Current estimates predict the U.S. Treasury will raise between $600 and $700 billion once Congress increases the debt cap. Currently, the Treasury is drawing down its “checking account,” i.e., its Treasury General Account (TGA), as it can only replace maturing debt, not add new debt. The net result is that they are spending more than they are borrowing. Consequently, they are adding, not draining, liquidity from the financial system. Liquidity is nebulous and impossible to calculate to a tee. It’s even harder to compute how liquidity directly affects markets and how traders’ psychology about perceived liquidity affects markets. That said, it is an important determinant of market direction and worth exploring how the coming barrage of Treasury debt will affect liquidity.
There are three significant components of liquidity. They are the Fed’s balance sheet, reverse repos transacted with the Fed, and the TGA. The Fed currently does $95 billion monthly of QT to drain liquidity. The reverse repo program has remained remarkably constant, not draining or adding liquidity. The drawdown of the TGA added over $500 billion of liquidity since January, mainly offsetting QT. Further, recent Fed bank lending programs also offset QT. The net result, as shown below, is liquidity increased this year. The coming Treasury debt issuance will become a substantial liquidity drain once the cap is increased, as shown below.
What To Watch Today
The following is an abbreviated excerpt from this coming weekend’s “Bull Bear Report.” (Click the banner below to subscribe for free email delivery.)
Could The Economy Avoid A Recession?
If you read or watch the media, the debate over a recession continues to rage. In one camp are those that are due to debt increases, surging interest rates, and a reversal of stimulus that a “hard recession” is inevitable. Others, especially those on Wall Street hoping for higher equity prices, suggest that “no recession” is likely and why earnings will begin to rise again. Then there is the possibility of a “soft recession,” where the economy does slow but does lead to a sharp increase in unemployment or a dramatic decline in equity prices.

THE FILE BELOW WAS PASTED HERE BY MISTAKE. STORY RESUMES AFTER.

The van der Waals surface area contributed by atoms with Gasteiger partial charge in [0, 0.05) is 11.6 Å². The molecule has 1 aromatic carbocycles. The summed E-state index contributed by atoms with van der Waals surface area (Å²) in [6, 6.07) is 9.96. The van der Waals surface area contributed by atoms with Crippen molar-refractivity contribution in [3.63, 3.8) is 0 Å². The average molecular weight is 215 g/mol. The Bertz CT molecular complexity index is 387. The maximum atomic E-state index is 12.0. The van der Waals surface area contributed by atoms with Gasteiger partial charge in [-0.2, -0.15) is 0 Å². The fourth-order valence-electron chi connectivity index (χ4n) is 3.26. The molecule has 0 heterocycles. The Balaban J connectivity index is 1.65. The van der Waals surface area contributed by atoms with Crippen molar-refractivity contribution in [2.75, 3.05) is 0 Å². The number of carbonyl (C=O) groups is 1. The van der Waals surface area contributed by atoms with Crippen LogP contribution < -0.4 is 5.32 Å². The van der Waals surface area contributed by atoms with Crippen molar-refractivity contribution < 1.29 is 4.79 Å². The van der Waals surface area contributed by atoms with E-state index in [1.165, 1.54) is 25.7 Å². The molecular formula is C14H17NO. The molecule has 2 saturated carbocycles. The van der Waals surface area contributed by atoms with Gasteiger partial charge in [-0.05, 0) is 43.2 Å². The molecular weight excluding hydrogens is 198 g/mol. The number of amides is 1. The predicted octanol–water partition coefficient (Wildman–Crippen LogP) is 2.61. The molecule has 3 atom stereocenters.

Let me state that I do NOT know the answer. We can only evaluate the data as it comes in and manage portfolios according to the risks we are willing to accept.
However, with that said, some evidence supports the “soft recession” scenario. A recent precedent for such an economic outcome was in 2011. Interestingly, during that period, the world faced a manufacturing shutdown in Japan due to an undersea earthquake creating a tsunami that flooded Japan and sparked a nuclear meltdown. At the same time, the U.S. was entrenched in a debt ceiling debate, a downgrade of the U.S. debt rating, and threats of default. Given the combination of events, and the dependence on Japanese suppliers, the economy’s manufacturing sector contracted, convincing many of an impending recession.
However, as shown, that recession never happened.
The reason was that the service sector of the U.S. economy remained strong enough to keep the economy afloat until the debt ceiling issue was resolved and Japan returned online. Unlike in the past, where manufacturing was a large component of economic activity, today, services comprise nearly 80% of each dollar spent.
This isn’t the first time we have seen the manufacturing side of the economy contract, but services remained robust enough to keep the overall economy out of recession. As shown, when the economy’s manufacturing side contracts while services remain expanding, the economy had a “soft recession.” The 1998, 2011, and 2015 periods are the most recent examples.